In this tutorial I show you how to make a paracord get back whip.
This project is one that really shines when it comes to work with paracord. The get back whip is durable, colorful and unique.
So first, what is a get back whip? The get back whip is placed onto the clutch or brake lever and hangs freely. Usually two are used, one on each side. When riding the bike it then flies through the air.
While it has many uses, there is quite a debate on the original use for a get back whip. Is it a decorative item or a weapon? Let’s see what you can use it for:
- the get back whip displays the club colors
- it gives the bike an unique look when ridden
- since the whip flies through the air it can make the bike easier to spot, which is a nice safety benefit
- you can use it to maintain distance with cars, giving them a tap if they endanger you
- it can be used in self defense
Many benefits of the get back whip are completely legitimate. But still, when using one, it is prudent to check the local laws. Different states and countries have different classifications for what makes a weapon. And you probably don’t want any attention from police on this matter.
As far as I am concerned though, the get back whip is an excellent decorative item, one that many a rider will be proud to use. It takes skill to make and it catches the eye when made properly. Honestly, I don’t like anyone telling me what is a weapon and what is not- not the law, not anyone. A lock in a sock is just as effective for violence, so why would anyone spend hours making a decorative item to fight with it recklessly? Anywho, let’s focus on the craft of making one, not on the politics of the day.
In this post I will describe the supplies and the making process for such a whip. At the end you will find a full video showing you how to make one from start to finish. This should get you through the entire process, provided you have the patience to keep going! I wish you success. Keep your eyes on the prize when the going gets tough!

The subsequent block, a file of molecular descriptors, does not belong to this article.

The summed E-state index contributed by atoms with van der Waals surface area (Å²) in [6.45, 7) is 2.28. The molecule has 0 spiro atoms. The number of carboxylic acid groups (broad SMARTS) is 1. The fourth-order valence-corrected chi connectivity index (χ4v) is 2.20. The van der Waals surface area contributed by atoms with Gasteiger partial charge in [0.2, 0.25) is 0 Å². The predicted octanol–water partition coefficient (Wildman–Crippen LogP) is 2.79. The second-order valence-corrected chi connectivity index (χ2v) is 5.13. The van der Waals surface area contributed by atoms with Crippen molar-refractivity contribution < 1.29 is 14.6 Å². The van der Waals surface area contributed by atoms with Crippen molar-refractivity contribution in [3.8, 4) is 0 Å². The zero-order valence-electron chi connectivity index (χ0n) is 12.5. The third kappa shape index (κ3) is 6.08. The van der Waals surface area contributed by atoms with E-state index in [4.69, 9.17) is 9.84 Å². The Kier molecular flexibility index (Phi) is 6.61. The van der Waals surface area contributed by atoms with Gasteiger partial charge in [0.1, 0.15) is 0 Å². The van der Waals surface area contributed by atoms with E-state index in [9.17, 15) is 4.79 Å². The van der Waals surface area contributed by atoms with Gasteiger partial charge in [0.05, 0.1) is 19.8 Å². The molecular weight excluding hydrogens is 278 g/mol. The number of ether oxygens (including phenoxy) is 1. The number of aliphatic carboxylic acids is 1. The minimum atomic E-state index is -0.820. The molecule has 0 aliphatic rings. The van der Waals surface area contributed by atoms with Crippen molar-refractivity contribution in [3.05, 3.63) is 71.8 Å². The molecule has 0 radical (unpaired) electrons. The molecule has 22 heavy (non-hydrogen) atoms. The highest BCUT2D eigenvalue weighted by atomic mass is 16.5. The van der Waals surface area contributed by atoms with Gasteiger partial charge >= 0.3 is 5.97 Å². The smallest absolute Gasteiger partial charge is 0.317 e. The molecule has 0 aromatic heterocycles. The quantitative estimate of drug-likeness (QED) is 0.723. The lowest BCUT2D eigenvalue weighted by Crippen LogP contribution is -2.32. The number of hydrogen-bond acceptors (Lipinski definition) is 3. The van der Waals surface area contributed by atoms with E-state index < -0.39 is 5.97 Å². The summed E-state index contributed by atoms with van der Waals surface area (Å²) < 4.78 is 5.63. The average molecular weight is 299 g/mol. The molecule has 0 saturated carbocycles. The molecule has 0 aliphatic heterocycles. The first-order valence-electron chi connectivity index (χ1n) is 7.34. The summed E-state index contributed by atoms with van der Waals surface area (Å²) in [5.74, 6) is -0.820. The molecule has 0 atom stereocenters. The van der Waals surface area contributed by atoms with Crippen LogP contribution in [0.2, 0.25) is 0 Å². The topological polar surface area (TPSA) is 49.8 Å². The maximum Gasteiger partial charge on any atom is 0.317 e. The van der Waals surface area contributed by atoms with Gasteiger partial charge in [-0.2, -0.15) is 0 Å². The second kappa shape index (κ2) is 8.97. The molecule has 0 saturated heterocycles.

Sizing the get back whip
The first thing you will want to know when making a get back whip is how long should it be. This is usually stated before the project. Still, sizing a get back whip basically means making it functional. It should not be too long to touch the ground or to hit any parts of the bike. It should also not be too short to look silly. So what are some common lengths?
- 2 feet (short get back whip)
- 3 feet (medium get back whip)
- 4 feet (long get back whip)
As mentioned though, you will probably end up making either a standard length or something custom, in both cases you will know the length you want.
In our case we are going to make a 2 foot long get back whip, so a fairly short one. To make it longer, simply use more cordage in your two main cords.
In the 2 foot long get back whip, the length of the whip breaks down like this:
- 3 inches are used up by the pineapple knot (the ball)
- 4 inches are used up by the panic snap (the quick release mechanism)
- the rest, so 17 inches are made with crown knots (when making a longer get back whip you will simply make more of these)
Now, let’s take a look at the supplies needed for making a get back whip!
The items needed to make a get back whip are fairly simple, but still at least some take a bit of effort to find.